Wells Fargo said it recorded revenue of $21.6 billion, compared with $20.6 billion in the fourth quarter, which would represent an annualized increase of 20%. Mortgage banking was a major revenue driver during the quarter, as the company reported $129 billion in mortgage loan originations, increasing from $120 billion the previous quarter, and $84 billion in the year-earlier period.

Wells increased its quarterly common stock dividend rate 83% to $0.22 per share.

TD Ameritrade execs at NYSE in April. (Photo:AP)

Fifth Worst:


TD Ameritrade (AMTD) on Tuesday reported a 20% decline in profits this quarter compared with a year ago, when it saw a record-breaking trading quarter. The Omaha-based firm’s earnings per share totaled $0.25 for the second fiscal quarter versus $0.30 a year ago, meeting analysts’ expectations.

Net income stood at $137 million for the quarter compared with $172 million a year ago and $152 million in the prior quarter. Revenues totaled $673 million, down 6% from $718 million a year ago.

President and CEO Fred Tomczyk, in a phone interview with AdvisorOne, said earnings and revenue were “right on consensus,” though he did acknowledge that TD Ameritrade’s trades were down at a rate of 51,000 per day.

Charles Schwab at SchwabImpact conference.

Fourth Worst:


Rising compensation and lower asset management fees contributed to a roughly 25% decline in first-quarter profits at Charles Schwab (SCHW). According to Reuters, despite the falloff, the quarterly results were in line with Wall Street analysts’ predictions.

Schwab reported a profit of $195 million for the quarter, down from $243 million for the same period last year. Earnings per share declined from 20 cents in 2011 to 15 cents this year. The company also reported revenues down 1% to $1.19 billion.

Schwab said operating expenses jumped 8% to $876 million for the quarter, while compensation and benefits charges rose 6% to $465 million.

Customers conducted an average of 318,400 trades through Schwab every day during the first quarter, unchanged from 2011, though the company made an additional 2% on each trade compared with last year.

BofA CEO Brian Moynahan. (Photo: AP)

Third Worst:


Bank of America (BAC) said it had first-quarter net income of $653 million, or $0.03 per share, versus profits of $2 billion, or $0.17 a share, last year—representing a 67% decline in earnings. Revenue, excluding certain adjustments, was roughly $27.3 billion, a drop of 3% from last year. BofA fell hard from its spot as the best advisor partner for Q4 earnings, though, at least it’s no Morgan Stanley.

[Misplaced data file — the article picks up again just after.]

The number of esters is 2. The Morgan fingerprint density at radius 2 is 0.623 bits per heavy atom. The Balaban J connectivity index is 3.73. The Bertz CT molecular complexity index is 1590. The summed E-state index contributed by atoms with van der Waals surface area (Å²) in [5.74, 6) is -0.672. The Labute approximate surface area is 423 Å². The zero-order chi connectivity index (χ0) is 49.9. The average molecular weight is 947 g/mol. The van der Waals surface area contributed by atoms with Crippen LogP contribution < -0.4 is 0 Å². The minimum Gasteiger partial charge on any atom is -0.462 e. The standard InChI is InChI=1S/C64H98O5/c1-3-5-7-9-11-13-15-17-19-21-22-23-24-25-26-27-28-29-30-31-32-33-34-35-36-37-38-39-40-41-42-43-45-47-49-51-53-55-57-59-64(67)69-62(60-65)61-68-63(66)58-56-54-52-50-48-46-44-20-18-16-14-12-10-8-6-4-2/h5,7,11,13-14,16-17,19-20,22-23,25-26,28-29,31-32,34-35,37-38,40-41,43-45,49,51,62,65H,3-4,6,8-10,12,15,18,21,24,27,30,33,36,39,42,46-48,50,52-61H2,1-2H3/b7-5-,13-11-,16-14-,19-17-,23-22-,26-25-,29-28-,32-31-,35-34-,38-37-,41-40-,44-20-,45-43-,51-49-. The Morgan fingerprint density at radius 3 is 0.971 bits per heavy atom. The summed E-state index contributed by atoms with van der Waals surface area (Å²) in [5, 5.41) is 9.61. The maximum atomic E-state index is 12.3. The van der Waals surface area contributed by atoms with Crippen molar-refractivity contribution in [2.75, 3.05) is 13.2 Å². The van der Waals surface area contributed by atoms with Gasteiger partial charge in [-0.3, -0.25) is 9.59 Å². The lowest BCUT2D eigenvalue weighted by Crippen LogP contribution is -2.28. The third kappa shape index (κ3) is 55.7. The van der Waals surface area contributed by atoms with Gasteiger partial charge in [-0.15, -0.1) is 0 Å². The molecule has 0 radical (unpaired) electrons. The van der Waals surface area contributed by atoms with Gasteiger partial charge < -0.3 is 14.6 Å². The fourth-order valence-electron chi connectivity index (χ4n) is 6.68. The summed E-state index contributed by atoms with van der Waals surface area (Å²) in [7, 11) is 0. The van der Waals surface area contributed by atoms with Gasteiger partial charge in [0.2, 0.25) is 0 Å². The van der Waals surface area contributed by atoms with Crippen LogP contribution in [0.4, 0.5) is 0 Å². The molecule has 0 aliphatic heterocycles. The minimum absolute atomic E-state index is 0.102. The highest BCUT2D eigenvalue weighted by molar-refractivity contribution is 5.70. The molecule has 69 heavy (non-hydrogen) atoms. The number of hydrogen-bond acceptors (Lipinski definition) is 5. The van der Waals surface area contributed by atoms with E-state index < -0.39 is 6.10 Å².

BofA, which is reportedly trying to sell its non-U.S. Merrill Lynch wealth operations, took charges of $4.8 billion related to changes in the value of its debt. Excluding these adjustments, earnings were $0.31 cents a share, topping analysts’ estimates of $0.12.

UBS CEO Sergio Ermotti. (Photo: AP)

Second Worst:


UBS (UBS) reported a steep drop in first-quarter net profits versus the year-ago period, but a sharp jump in net new money across its wealth-management operations compared with the final quarter of 2011.

Its net income was 827 million Swiss francs ($906 million) in the first quarter of 2012 compared with 1.8 billion Swiss francs ($2.0 billion) a year ago and 319 million Swiss francs ($349 million) in the fourth quarter—a 118% drop. The first quarter included an own-credit loss on financial liabilities designated at fair value of close to 1.2 billion Swiss francs ($1.3 billion), the company said, “primarily reflecting the tightening of our credit spreads over the quarter.”

Net new money in the wealth-management businesses worldwide was 10.9 billion Swiss francs ($11.9 billion). Wealth Management Americas reported a record pre-tax profit jump of 34% to $209 million vs. last year, as net new money more than doubled from the previous quarter to $4.6 billion; it was $3.9 billion a year earlier.

Morgan Stanley CEO James Gorman. (Photo: AP)



Morgan Stanley (MS) reported a first-quarter loss of $119 million, or 6 cents a share, compared with last year’s profit of $736 million, or 50 cents a share; this represents a 718% decline in profits. The loss was due mainly to a debt valuation adjustment, the company said. Morgan Stanley now has the dubious honor of being a repeat champion as the worst advisor partner firm for quarterly earnings; its profits had a steep drop in Q4 as well.

Excluding that adjustment, the operating income attributable to the bank was $1.4 billion, or 71 cents a share – topping earnings estimates of 44 cents.

The number of Morgan Stanley Smith Barney advisors dropped 2% from last quarter and 5% from last year to 17,193, while total assets under management hit nearly $1.75 trillion, a jump of 7% from the previous quarter and a 2% increase from last year. (It had 17,512 advisors in the fourth quarter of 2011 and 18,124 in the first quarter of 2011.)


Top 10 lists from AdvisorOne: